1. Twenty -three species of Mucorales have been
isolated from samples of seven soil types. Of
these, twenty are heterothallic species the
remaining three being homothallic.
2. Descriptions of the species are given.
3. The following species have not been isolated befor
from soil in this country:- Mucor hiemalis Wehmer,
Iti!ucor varians Povah, Mucor fragilis Bainier, Mucor
silvaticus Hagem, Mucor albo -ater Naumov, Iaucor.
saturninus Hagen, Circinella Sydowi Lendner,
Rhizopus nigricans Ehrenberg, Absidia c lindrospor
Hagen, Dicoccum asperum Corda, Chaetocladium
Jonesii, Berkeley and Browne Piptocephalis
cylindrospora Bainier, Mortierella tuberosa van
4. Zygospores have been obtained and described of
Mucor racemosus Moeller, Mucor hiemalis Wehner,
Absidia, cylindrospora Hagen, Zygorhynchus
Vuillemini Namyslowski, Z. Moelleri Vuillemin,
and Piptocephalis cylindrospora Bainier.
5. Two varieties of Z. Vuillemini Namyslowski and a
variety of Circinella Sydowi Lendner have been
isolated and described. On further examination
these varieties may prove to be new species.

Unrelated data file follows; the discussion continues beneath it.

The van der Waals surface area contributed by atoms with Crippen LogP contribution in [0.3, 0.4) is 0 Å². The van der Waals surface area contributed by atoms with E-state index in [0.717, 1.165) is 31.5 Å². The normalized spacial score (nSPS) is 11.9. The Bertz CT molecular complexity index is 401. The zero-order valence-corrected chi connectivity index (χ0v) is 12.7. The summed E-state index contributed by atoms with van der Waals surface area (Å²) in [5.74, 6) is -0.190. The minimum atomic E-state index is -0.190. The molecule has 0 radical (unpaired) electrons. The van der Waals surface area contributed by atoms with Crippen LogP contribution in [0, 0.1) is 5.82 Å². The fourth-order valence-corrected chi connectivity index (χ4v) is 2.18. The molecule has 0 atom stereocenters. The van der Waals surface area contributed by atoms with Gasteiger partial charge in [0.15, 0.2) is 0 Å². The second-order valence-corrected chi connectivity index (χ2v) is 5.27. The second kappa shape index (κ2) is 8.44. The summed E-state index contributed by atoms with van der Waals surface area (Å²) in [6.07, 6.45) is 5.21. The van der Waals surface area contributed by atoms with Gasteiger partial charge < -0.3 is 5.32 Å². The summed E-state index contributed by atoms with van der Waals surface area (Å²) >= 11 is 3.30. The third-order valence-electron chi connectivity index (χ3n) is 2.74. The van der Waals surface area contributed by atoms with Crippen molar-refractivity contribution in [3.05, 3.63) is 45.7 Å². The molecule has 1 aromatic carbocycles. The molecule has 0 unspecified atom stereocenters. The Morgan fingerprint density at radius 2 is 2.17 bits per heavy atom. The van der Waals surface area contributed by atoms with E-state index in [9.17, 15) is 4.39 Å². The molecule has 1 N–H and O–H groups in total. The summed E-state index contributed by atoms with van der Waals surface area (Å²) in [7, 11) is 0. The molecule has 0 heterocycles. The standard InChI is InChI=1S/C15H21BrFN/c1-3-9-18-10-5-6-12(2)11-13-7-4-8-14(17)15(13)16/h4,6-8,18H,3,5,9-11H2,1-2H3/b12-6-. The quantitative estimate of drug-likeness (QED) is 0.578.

6. Generally speaking it has been found that the
positive forms of the Mucorales have a larger
than the negative in the soil. The
positive mycelia of M. hiemalis have been proved
by experiment to be more resistant to drying than
the negative mycelia.
7. A table has been given for the longevity in culture
of certain of the species.
8. Conditions for zygospore formation are discussed.
9. Perfect hybrid zygospores were obtained in culture
when Mucor varians and the negative form of
M. hiemalis were contrasted and when Mucor
silvaticus and the positive form of M. hiemalis
10.Imperfect hybridization occurred between the
negative form of Absidia cylindrospora and the
positive form of Rhizopus nigricans.
11.It has been shown that there is no specific
distribution of the Mucorales within the different
soil types. Certain species such as Mucor
hiemalis, M. racemosus and Absidia cylindrospora
have been shown to be of very common occurrence,
having been isolated from practically all types of
12.The results tend to show however, that all soils
are not equally rich in the number of species of
Mucorales. Soil from a heather moor and from a peat-bog contained fewer species than cultivated
13. Soil reaction does not affect all the species of
the Mucorales equally. It has been found that
such species as M. racemosus and Zygorhynchus spp.
are able to withstand a very wide range of
Hydrogen ion concentration, while others and
among them are found A. cylindrospora and
M. hiemalis have a more limited range.